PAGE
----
In the aftermath of the Sandy Hook Elementary School shooting deaths, we at first were stunned and speechless. Then, many in the PTOs community started doing what they so often do—looking for ways to help.
Here are some suggestions for helping the families of Newtown, Conn., as well as your own communities.
1. Contact your school administration to see how you can assist their efforts in working with your school community. PTOs and PTAs are in a special position to help because they know how to organize and reach out to families. The administration may need help in disseminating school safety information and reminders about such procedures as lockdown drills. Find out if the school principal would like you to get this info out on your own channels such as your newsletter, as well as your Facebook and Twitter accounts.
2. Reach out to parents in your community (you may already be hearing from them) to see if there is interest in holding a collection or somehow honoring the children and adults from the Sandy Hook community. Line up to your go-to people who can get things done quickly and see if you can do a holiday collection.
There are several organizations in Newtown, Conn., that are accepting donations to help the victims’ families, including Newtown Youth and Family Services, which can be reached at 203-426-8103. Another group accepting donations is the Newtown Parent Connection, Inc., which you can reach at or 203-270-1600.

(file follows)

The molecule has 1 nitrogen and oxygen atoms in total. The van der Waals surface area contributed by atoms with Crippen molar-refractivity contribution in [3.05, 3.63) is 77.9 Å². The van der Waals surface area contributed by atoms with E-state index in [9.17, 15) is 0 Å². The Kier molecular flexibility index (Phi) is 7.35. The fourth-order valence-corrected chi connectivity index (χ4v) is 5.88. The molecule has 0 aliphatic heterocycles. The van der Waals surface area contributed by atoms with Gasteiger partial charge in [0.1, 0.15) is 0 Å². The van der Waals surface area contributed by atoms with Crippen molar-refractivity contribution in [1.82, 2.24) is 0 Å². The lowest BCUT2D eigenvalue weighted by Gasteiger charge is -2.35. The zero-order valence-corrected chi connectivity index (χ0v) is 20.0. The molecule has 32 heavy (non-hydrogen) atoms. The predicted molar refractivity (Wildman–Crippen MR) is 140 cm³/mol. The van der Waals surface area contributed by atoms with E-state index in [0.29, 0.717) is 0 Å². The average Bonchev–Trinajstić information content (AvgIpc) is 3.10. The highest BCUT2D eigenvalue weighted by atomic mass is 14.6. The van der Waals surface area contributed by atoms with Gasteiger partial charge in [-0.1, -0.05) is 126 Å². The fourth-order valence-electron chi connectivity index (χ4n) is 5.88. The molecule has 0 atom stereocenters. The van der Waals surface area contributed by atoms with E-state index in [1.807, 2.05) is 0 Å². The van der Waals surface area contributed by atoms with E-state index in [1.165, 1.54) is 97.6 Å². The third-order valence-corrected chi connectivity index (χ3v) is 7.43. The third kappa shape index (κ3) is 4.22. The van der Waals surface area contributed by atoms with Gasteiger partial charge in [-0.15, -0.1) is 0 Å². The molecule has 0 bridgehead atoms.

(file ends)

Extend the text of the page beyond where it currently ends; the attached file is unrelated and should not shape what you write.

Also, this article from the West Hartford News has additional information on how and what to donate.
3. Consider organizing a quick project to express appreciation and thanks to teachers and staff at school. You were likely going to do something like this anyway (or maybe already have). But simple and brief expressions of caring will have such special meaning now.
We have many gift ideas on our File Exchange for teacher appreciation that could make for sweet and simple holiday gifts. Also, this article provides several suggestions about how to show teachers how much they mean to you.
4. Gather resources on helping kids and families cope with tragic news. Many organizations are releasing information on how to talk to kids that would be useful to your families. School Family columnist Livia McCoy, a teacher who works with children with learning disabilities, says children—and adults—will process this tragedy in different ways.
Here are some other resources that offer good suggestions:
5. After the holidays, consider a community service or outreach program to add to your winter and spring calendars. Your community may be feeling helpless right now in the face of such horrible sadness and doing something—taking action to help others—will help your community heal as well. These articles have several ideas for projects:
- Community Service: Paying It Forward With Good Works
- Community Service Projects That Raise Social Awareness
6. Finally, just be available to families as needed. Do you have a meeting before the end of the year? Scrap the usual agenda if it makes sense and just let people talk. Giving parents and kids a sense of connection is perhaps the best thing any of us can do right now.
Update: Check out our new blogpost with additional resources for helping the Sandy Hook community here .